Hydro One Ltd.‘s main operating utility has successfully argued that hundreds of millions in tax savings should flow directly to the company’s shareholders, with ratepayers receiving none of the benefit.
The utility has been battling its regulator, the Ontario Energy Board, since 2017 over who should get tax benefits from its initial public offering of stock in 2015. Hydro One disagreed with decisions by the regulator’s review panels and took its dispute to the courts.
In a ruling this week, Ontario Divisional Court supported Hydro One and ordered the Ontario Energy Board to convene a panel that will correct its past errors and - presumably - rule for the utility.
If Hydro One ultimately prevails, it could gain an $885-million tax asset that should add $50-million to $60-million to its annual cash flow for 15 to 20 years, IA Securities analyst Elias Foscolos said on Friday in a research note.
OEB spokeswoman Lynn Ramsay said it would not be appropriate to comment because the matter has been returned for re-consideration. Hydro One spokeswoman Nancy Clark would not comment in detail, but said: “We are awaiting next steps from the Ontario Energy Board.”
The issue arose from the 2015 initial public offering of Hydro One, in which Ontario sold a majority stake to the public.
Before the IPO, Hydro One Networks Inc., the operating utility, was not required to pay federal and provincial corporate income tax. Instead, it made equivalent “payments in lieu” of taxes (PILs) to the Ontario Electricity Financial Corp., an entity created when the province restructured the former Ontario Hydro in 1998.
The IPO ended its privileged tax status, and required a $2.27-billion “departure tax” to compensate for ending PILs. Hydro One Networks Inc. funded the payment with a pre-IPO stock sale to its parent company, and ultimately to the province, according to the Divisional Court opinion.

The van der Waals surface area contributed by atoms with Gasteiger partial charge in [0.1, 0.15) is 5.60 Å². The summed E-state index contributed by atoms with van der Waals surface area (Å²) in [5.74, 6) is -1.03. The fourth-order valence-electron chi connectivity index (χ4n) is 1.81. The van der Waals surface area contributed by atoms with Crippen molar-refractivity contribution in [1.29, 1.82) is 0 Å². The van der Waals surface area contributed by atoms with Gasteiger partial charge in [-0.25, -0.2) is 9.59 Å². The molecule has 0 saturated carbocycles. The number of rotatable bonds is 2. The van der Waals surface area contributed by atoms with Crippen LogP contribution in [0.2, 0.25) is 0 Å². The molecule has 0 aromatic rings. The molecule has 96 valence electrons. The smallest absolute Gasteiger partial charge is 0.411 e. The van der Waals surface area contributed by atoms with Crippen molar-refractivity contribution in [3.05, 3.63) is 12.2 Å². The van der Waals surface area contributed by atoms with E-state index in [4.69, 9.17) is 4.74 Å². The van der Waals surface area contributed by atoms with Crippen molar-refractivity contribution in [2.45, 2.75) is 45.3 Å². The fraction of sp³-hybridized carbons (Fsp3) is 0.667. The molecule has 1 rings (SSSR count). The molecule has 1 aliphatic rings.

Once Hydro One did the IPO, it lost its tax-free status and paid the departure penalty. It was as if, for tax purposes, the company had been sold, the Divisional Court opinion explains. And it was allowed to increase the value of its assets on its balance sheet. That, in turn, allowed for higher annual tax deductions as it writes down the new, higher value of its assets.
Hydro One argued that because it – rather than ratepayers – funded the departure tax, it was entitled to 100 per cent of future tax benefits the IPO created. The departure tax is unrelated to the provision of electricity service, Hydro One said, and the cost and its related benefits shouldn’t be considered when setting rates.
The OEB argued that the province had discretion in how the departure tax would fall on Hydro One Networks, and it wasn’t a true cost because Hydro One paid it by getting the money from the province via the stock sale. The OEB used a “sales and payments” methodology to say that 38 per cent of the tax benefit should flow to Hydro One’s customers via reduced rates.
Much of this week’s Divisional Court opinion relates to the judges’ views on errors in matters of law as the OEB’s administrative panels dealt with Hydro One’s arguments, some embracing them, some rejecting them. But at the core, the Divisional Court panel affirmed that the departure tax was a “true cost.”
“I ... agree with the submissions of [Hydro One Networks] that no portion of the future tax savings should be allocated to ratepayers when the evidence is clear [Hydro One Networks] paid all of its costs under the stand-alone utility principle,” says the ruling signed by Justice Todd Ducharme.
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